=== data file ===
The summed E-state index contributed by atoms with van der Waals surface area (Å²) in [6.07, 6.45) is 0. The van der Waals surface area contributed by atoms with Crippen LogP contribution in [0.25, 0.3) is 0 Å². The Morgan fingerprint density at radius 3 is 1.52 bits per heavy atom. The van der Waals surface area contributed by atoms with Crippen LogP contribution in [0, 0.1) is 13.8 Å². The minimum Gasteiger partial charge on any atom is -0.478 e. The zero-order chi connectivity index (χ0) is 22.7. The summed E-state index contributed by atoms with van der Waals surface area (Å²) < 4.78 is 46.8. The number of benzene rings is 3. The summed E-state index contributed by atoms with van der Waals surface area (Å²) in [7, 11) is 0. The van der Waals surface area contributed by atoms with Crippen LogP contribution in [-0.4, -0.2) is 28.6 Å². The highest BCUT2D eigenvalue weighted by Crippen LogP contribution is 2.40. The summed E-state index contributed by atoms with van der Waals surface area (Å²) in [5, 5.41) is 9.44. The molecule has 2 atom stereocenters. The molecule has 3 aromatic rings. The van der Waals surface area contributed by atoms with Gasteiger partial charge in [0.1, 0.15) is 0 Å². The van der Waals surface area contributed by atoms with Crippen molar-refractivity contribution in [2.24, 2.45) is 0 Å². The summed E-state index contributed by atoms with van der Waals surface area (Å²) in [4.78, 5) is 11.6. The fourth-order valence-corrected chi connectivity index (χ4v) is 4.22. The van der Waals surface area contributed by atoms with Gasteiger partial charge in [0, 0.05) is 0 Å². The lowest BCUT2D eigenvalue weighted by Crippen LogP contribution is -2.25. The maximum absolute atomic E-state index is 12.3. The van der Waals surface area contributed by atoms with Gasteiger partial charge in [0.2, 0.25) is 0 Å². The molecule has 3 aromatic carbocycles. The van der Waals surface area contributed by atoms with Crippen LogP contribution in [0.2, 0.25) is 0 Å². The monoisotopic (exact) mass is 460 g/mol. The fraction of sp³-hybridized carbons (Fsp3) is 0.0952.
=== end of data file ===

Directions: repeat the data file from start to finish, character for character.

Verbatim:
The summed E-state index contributed by atoms with van der Waals surface area (Å²) in [6.07, 6.45) is 0. The van der Waals surface area contributed by atoms with Crippen LogP contribution in [0.25, 0.3) is 0 Å². The Morgan fingerprint density at radius 3 is 1.52 bits per heavy atom. The van der Waals surface area contributed by atoms with Crippen LogP contribution in [0, 0.1) is 13.8 Å². The minimum Gasteiger partial charge on any atom is -0.478 e. The zero-order chi connectivity index (χ0) is 22.7. The summed E-state index contributed by atoms with van der Waals surface area (Å²) < 4.78 is 46.8. The number of benzene rings is 3. The summed E-state index contributed by atoms with van der Waals surface area (Å²) in [7, 11) is 0. The van der Waals surface area contributed by atoms with Crippen LogP contribution in [-0.4, -0.2) is 28.6 Å². The highest BCUT2D eigenvalue weighted by Crippen LogP contribution is 2.40. The summed E-state index contributed by atoms with van der Waals surface area (Å²) in [5, 5.41) is 9.44. The molecule has 2 atom stereocenters. The molecule has 3 aromatic rings. The van der Waals surface area contributed by atoms with Gasteiger partial charge in [0.1, 0.15) is 0 Å². The van der Waals surface area contributed by atoms with Crippen molar-refractivity contribution in [2.24, 2.45) is 0 Å². The summed E-state index contributed by atoms with van der Waals surface area (Å²) in [4.78, 5) is 11.6. The fourth-order valence-corrected chi connectivity index (χ4v) is 4.22. The van der Waals surface area contributed by atoms with Gasteiger partial charge in [0, 0.05) is 0 Å². The lowest BCUT2D eigenvalue weighted by Crippen LogP contribution is -2.25. The maximum absolute atomic E-state index is 12.3. The van der Waals surface area contributed by atoms with Gasteiger partial charge in [0.2, 0.25) is 0 Å². The molecule has 3 aromatic carbocycles. The van der Waals surface area contributed by atoms with Crippen LogP contribution in [0.2, 0.25) is 0 Å². The monoisotopic (exact) mass is 460 g/mol. The fraction of sp³-hybridized carbons (Fsp3) is 0.0952.